Elizabeth Joan Jennings was born at The Bungalow, Tower Road, Skirbeck, Boston, Lincolnshire, on 18 July 1926. When she was six the family moved to Oxford, the city she regarded as home for the rest of her life. Born and brought up as a Roman Catholic, she was educated initially at Rye St Antony and subsequently at Oxford high school where, at thirteen just as the Second World War began, she discovered both the importance of her religion and the power of poetry.
Jennings read English at St Anne's College, Oxford, between 1944 and 1947. Her contemporaries remembered her as a sociable and popular student, who acted in drama society productions and enjoyed listening to jazz with her friends Kingsley Amis and Philip Larkin. She was briefly engaged to a fellow student at Keble College, but never married. Jennings's first slim collection, “Poems”, appeared in 1953. By this time, after a short spell working in advertising, she had become an assistant at Oxford City Library, where she remained until 1958. Between 1958 and 1960 Jennings was an editor for the publishers Chatto and Windus, before becoming a freelance writer in 1961. “Song for a Birth or a Death”, Jennings’ critical book on religion and poetry, was published in 1961, following by “Every Changing Shape”, and her translations of “The Sonnets of Michelangelo”, the same year.
In 1962, Jennings was one of three writers included (with R. S. Thomas and Lawrence Durrell), in the first volume of Penguin Modern Poets. At this time, however, she suffered a major breakdown and was hospitalized in Oxford. The experience prompted some unsatisfactory experimental poems, later suppressed, and the movingly restrained “Sequence in Hospital” from “Recoveries” (1964). The latter collection was also notable for its echoes of Robert Graves, then professor of poetry at Oxford, in poems such as “Works of Art”, “Man in a Park”, and “Warning to Parents”. Other influences included Robert Frost, on whom she wrote a monograph for the “Writers and Critics” series (1964), and Christina Rossetti, a selection of whose work she edited in 1970. Other published volumes of Jennings’ poetry included “The Mind Has Mountains” (1966), “The Animals' Arrival” (1969), “Lucidities” (1970), and “Relationships” (1972).
When Macmillan, Jennings's main publisher since 1966, curtailed its poetry list in the early 1970s, she was taken up by the recently established Carcanet Press. Her next book, “Growing Points” (1975), represented a creative rebirth. A renewed confidence and authority were evident in the solidly made sonnets which opened the collection; the generous celebrations of other writers (including Hopkins, Stevens, and Auden); and the calm treatment of domestic upheaval in “Given Notice” and “Leaving a Room”.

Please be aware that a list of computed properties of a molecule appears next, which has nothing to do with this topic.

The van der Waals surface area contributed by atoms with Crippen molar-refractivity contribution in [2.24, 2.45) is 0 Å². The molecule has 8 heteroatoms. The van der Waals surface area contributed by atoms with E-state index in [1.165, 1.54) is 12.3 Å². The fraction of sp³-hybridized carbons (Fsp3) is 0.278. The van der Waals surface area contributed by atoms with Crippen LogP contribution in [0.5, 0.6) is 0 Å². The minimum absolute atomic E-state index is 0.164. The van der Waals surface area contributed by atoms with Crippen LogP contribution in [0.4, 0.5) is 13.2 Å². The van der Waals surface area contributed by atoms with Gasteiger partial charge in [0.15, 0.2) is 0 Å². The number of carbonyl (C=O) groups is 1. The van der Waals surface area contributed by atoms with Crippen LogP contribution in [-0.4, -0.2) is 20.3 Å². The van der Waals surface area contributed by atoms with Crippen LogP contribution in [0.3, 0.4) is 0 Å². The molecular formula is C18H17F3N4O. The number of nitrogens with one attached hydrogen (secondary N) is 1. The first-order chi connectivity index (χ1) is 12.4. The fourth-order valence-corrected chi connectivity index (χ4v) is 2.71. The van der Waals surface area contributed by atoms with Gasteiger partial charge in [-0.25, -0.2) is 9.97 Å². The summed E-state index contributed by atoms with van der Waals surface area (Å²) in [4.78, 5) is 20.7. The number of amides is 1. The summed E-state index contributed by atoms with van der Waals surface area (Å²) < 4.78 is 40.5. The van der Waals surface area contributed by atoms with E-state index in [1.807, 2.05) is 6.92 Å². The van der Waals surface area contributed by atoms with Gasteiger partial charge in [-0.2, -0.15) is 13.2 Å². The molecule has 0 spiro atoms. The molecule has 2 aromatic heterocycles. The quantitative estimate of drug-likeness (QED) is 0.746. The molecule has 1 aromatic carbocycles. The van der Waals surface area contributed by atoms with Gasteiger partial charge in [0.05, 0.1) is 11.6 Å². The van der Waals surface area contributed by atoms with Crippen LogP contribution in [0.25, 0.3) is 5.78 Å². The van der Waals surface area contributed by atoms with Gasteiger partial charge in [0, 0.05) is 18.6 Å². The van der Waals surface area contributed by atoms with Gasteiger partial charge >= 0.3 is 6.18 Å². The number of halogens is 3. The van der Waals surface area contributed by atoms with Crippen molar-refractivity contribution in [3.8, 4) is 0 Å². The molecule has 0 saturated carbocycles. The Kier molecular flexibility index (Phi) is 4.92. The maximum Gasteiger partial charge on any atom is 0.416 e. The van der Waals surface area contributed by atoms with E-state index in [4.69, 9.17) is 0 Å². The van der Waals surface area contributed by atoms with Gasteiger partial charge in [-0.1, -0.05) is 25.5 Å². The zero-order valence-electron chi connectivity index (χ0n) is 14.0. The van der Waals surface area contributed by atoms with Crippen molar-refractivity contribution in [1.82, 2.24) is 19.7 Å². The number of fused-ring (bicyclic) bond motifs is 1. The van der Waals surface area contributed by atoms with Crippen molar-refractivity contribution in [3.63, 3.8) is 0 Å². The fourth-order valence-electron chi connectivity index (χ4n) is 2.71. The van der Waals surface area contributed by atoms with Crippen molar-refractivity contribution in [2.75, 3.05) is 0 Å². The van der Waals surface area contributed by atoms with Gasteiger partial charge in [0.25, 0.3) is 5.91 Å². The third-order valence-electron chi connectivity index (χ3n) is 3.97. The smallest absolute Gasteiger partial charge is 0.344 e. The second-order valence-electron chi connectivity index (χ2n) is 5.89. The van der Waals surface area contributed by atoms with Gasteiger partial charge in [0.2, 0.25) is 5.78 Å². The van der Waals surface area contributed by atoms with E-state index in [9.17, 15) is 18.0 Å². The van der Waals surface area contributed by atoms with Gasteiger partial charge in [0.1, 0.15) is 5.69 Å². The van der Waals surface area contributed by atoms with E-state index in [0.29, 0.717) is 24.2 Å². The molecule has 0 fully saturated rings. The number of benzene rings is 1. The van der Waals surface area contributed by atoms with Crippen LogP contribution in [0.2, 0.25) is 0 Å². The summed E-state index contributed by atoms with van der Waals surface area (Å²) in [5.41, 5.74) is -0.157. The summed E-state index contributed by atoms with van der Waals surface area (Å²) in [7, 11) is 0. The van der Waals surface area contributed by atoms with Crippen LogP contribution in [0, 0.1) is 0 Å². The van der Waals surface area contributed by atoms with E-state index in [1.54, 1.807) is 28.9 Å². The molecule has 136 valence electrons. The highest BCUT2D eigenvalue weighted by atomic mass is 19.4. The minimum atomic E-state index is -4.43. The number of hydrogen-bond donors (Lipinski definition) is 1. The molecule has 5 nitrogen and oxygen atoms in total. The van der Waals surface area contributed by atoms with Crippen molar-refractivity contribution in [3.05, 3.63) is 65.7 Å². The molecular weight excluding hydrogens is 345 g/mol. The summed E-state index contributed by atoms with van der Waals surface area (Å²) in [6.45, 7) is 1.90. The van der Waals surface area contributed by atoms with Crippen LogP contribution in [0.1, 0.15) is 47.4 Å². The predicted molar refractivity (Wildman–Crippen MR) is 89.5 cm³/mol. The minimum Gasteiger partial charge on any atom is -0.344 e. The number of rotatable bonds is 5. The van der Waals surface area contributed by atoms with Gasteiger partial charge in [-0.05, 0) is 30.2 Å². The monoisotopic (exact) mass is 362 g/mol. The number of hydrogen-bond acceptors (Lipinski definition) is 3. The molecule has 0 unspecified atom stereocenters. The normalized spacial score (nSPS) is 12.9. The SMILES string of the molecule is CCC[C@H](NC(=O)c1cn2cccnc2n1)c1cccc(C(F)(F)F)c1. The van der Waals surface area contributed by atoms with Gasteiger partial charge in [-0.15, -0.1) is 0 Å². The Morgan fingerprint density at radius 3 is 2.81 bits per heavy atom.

Growing and breaking were predominant themes in her subsequent collections: “Consequently I Rejoice” (1977), “Moments of Grace” (1980), “Celebrations and Elegies” (1982), “Extending the Territory” (1985), “Tributes” (1989), “Times and Seasons” (1992), “Familiar Spirits” (1994), “In the Meantime” (1996), “Praises” (1998), and “Timely Issues” (2001). While Jennings’ work could be celebratory—of seasons, faith, the arts, and (with due warnings) the young—it also turned inevitably towards elegy: “A Happy Death” (of a Dominican priest) in “Tributes” and “For my Mother” in “Times and Seasons”.
Long before her death, Elizabeth Jennings had become—in the words of Michael Schmidt, her publisher from 1975 onwards—”the most unconditionally loved writer” of her poetic generation (“New Collected Poems”, xix). Her “Selected Poems” (1979) and “Collected Poems” (1986), both sold in the tens of thousands. Sales of the latter (for which she received the W. H. Smith Award), were superseded by the posthumous “New Collected Poems” (2002).
Despite her popularity, Jennings continued to live in modest Oxford lodgings crammed with collections of glass, china, musical boxes, and doll's house furniture. She dressed with a simple practicality (even when collecting her CBE in 1992), that many regarded as eccentric. In the last year of her life, Durham University made her an Honorary Doctor of Divinity. Jennings died of heart failure on 26 October 2001, at Rosebank Care Home, High Street, Bampton, Oxfordshire.
[Source: 'Elizabeth Jennings' Oxford Dictionary of National Biography Online, by Neil Powell]